The impact on my personal and intellectual life during the two months of that summer lasted a lifetime. I came to know and interact with a group of people that saw the world very much as I was seeing it, acknowledging the oppression perpetuated on people of color, on women, on less developed nations and the need to fight for justice. I cried openly when the encampment came to an end, a first for me the stoic Chicano from Lincoln Heights.

Friday, June 29, 2018

Where Do the Children Play?

Melinda Palacio

 ©2018 Lalo Alcaraz. Cartoon appears courtesy of the artist.

Looming over the joy of my new book, Bird Forgiveness, are the atrocities happening to our country, in our politics, and especially at the border where a zero tolerance policy enacted by Trump has led to severe trauma for babies and children who have been taken from their families and put in camps. Migrating to this country and seeking asylum is not a crime, but in Trump's eyes if a family is from a "shit hole" country then yes, lock them up and forget about where a poor non-english speaking child or baby was sent, and if they die trying to find their child, all the better says the wannabe dictator. This is where we are now. The children have been scattered all over the United States. I want to know why the people in custody of these poor babies don't speak up. They might make a trip to the emergency room where doctors note that these toddlers are not behaving like normal, curious babies. I don't need a medical degree to tell you that children who have been ripped from their mother's arms are not going to act normal.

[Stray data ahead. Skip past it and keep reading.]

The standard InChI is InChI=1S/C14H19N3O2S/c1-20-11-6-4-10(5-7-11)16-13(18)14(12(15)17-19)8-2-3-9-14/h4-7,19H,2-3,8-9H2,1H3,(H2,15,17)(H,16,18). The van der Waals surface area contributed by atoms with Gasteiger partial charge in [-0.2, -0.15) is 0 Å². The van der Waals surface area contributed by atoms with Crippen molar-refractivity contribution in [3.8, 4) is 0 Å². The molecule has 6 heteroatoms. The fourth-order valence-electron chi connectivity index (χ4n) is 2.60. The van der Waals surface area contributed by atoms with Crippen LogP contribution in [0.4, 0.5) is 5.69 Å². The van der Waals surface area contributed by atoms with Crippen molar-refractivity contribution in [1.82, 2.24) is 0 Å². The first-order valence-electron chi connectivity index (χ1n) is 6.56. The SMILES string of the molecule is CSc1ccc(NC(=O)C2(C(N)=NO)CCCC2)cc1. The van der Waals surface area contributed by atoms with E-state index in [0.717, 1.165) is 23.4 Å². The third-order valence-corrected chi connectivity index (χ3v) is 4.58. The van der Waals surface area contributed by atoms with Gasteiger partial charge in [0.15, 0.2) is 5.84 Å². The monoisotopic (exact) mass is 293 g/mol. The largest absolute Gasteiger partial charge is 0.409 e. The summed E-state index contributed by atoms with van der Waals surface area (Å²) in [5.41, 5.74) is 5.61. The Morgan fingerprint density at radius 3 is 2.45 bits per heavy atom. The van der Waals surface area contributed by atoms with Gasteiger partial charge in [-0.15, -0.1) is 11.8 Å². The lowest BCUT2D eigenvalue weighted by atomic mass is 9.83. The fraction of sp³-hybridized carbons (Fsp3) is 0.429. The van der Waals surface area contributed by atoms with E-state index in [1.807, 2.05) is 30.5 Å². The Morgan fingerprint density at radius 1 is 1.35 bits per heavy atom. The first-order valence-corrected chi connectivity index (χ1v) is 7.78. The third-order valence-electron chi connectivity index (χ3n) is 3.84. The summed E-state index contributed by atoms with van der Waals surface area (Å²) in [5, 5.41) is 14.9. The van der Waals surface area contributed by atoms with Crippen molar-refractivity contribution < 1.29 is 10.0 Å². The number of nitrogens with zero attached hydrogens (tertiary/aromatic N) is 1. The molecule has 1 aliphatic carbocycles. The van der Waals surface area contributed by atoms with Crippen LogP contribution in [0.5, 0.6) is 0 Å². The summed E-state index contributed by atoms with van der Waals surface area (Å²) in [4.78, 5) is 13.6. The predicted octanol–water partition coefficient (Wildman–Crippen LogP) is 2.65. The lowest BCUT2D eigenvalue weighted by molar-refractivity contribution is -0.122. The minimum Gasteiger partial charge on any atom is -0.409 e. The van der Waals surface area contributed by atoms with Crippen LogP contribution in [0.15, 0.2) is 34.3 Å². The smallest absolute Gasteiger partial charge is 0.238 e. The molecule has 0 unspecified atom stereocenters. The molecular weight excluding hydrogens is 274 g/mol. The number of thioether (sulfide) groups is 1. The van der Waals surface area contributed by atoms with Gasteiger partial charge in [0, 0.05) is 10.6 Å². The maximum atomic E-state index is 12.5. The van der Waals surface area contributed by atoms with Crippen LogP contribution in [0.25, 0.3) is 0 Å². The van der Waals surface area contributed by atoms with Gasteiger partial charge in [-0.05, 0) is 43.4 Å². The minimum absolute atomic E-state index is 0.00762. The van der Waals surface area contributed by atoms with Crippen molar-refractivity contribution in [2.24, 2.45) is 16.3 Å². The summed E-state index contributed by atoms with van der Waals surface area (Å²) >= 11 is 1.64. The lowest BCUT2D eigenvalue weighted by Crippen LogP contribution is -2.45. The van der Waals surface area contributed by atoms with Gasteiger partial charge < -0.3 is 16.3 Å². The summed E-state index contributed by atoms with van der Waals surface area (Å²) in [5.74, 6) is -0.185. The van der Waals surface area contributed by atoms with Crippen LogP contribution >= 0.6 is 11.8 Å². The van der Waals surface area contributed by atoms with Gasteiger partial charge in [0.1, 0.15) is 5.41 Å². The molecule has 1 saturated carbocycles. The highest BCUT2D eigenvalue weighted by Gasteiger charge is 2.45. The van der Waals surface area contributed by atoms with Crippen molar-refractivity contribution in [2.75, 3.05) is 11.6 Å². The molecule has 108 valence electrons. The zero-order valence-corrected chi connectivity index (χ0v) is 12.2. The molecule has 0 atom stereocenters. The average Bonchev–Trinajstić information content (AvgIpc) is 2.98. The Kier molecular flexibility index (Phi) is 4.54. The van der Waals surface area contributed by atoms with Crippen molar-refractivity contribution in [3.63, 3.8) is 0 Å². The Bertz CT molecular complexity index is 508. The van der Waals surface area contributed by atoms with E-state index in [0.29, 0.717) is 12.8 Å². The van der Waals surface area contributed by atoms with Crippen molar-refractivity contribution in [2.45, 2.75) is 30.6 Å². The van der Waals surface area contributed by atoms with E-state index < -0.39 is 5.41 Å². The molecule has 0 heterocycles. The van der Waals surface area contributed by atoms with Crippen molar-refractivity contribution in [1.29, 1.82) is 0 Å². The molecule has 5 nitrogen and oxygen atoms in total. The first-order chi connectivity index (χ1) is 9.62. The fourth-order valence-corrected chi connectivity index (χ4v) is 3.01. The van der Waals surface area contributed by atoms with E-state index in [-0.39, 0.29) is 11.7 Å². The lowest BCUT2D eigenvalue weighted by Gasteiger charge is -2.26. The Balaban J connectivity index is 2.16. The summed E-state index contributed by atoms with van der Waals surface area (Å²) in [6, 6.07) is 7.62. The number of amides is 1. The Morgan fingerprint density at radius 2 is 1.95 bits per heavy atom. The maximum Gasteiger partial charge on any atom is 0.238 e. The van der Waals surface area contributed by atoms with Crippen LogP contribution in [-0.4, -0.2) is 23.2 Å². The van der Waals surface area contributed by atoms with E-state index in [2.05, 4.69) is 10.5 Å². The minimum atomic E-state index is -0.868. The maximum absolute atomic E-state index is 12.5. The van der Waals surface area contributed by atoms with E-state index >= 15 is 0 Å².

I know I'm preaching to the choir, mi gente, the readers of La Bloga, but this is what is on my mind lately. While it is important to uphold our way of life and continue to make art, it is equally important to get out there and resist, vote, communicate, and respect existence. Our elders fought too hard to see this country re-institute concentration camps for babies, children, and migrant families seeking asylum.

Tomorrow: Saturday, June 30, Freedom for Families! Abolish ICE March, noon to 3pm, Congo Square Louis Armstrong Park, 701 Rampart Street, New Orleans, Louisiana 70116